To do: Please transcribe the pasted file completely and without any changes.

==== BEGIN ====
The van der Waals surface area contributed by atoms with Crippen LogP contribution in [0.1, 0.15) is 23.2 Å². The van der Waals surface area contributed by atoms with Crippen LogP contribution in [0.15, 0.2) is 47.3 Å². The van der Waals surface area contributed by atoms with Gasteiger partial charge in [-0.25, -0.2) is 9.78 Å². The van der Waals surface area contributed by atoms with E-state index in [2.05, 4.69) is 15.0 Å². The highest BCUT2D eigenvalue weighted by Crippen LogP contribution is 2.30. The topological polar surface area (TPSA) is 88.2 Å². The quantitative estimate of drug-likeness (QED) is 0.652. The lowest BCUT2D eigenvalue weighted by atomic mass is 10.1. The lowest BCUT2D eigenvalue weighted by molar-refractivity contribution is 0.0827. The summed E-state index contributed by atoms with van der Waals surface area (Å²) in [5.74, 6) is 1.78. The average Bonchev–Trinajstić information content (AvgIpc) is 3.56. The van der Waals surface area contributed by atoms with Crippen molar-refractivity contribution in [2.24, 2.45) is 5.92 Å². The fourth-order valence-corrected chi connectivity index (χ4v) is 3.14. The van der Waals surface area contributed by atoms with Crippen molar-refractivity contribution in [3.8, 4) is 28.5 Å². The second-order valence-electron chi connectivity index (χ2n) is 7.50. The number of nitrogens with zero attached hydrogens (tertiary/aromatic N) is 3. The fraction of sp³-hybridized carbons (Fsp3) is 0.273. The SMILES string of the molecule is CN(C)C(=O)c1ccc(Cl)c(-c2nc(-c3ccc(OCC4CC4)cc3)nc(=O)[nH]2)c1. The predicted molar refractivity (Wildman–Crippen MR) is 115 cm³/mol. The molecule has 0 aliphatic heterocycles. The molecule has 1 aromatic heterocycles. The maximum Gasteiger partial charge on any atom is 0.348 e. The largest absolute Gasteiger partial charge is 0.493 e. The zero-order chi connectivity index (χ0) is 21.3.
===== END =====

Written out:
The van der Waals surface area contributed by atoms with Crippen LogP contribution in [0.1, 0.15) is 23.2 Å². The van der Waals surface area contributed by atoms with Crippen LogP contribution in [0.15, 0.2) is 47.3 Å². The van der Waals surface area contributed by atoms with Gasteiger partial charge in [-0.25, -0.2) is 9.78 Å². The van der Waals surface area contributed by atoms with E-state index in [2.05, 4.69) is 15.0 Å². The highest BCUT2D eigenvalue weighted by Crippen LogP contribution is 2.30. The topological polar surface area (TPSA) is 88.2 Å². The quantitative estimate of drug-likeness (QED) is 0.652. The lowest BCUT2D eigenvalue weighted by atomic mass is 10.1. The lowest BCUT2D eigenvalue weighted by molar-refractivity contribution is 0.0827. The summed E-state index contributed by atoms with van der Waals surface area (Å²) in [5.74, 6) is 1.78. The average Bonchev–Trinajstić information content (AvgIpc) is 3.56. The van der Waals surface area contributed by atoms with Crippen molar-refractivity contribution in [2.24, 2.45) is 5.92 Å². The fourth-order valence-corrected chi connectivity index (χ4v) is 3.14. The van der Waals surface area contributed by atoms with Crippen molar-refractivity contribution in [3.8, 4) is 28.5 Å². The second-order valence-electron chi connectivity index (χ2n) is 7.50. The number of nitrogens with zero attached hydrogens (tertiary/aromatic N) is 3. The fraction of sp³-hybridized carbons (Fsp3) is 0.273. The SMILES string of the molecule is CN(C)C(=O)c1ccc(Cl)c(-c2nc(-c3ccc(OCC4CC4)cc3)nc(=O)[nH]2)c1. The predicted molar refractivity (Wildman–Crippen MR) is 115 cm³/mol. The molecule has 0 aliphatic heterocycles. The molecule has 1 aromatic heterocycles. The maximum Gasteiger partial charge on any atom is 0.348 e. The largest absolute Gasteiger partial charge is 0.493 e. The zero-order chi connectivity index (χ0) is 21.3.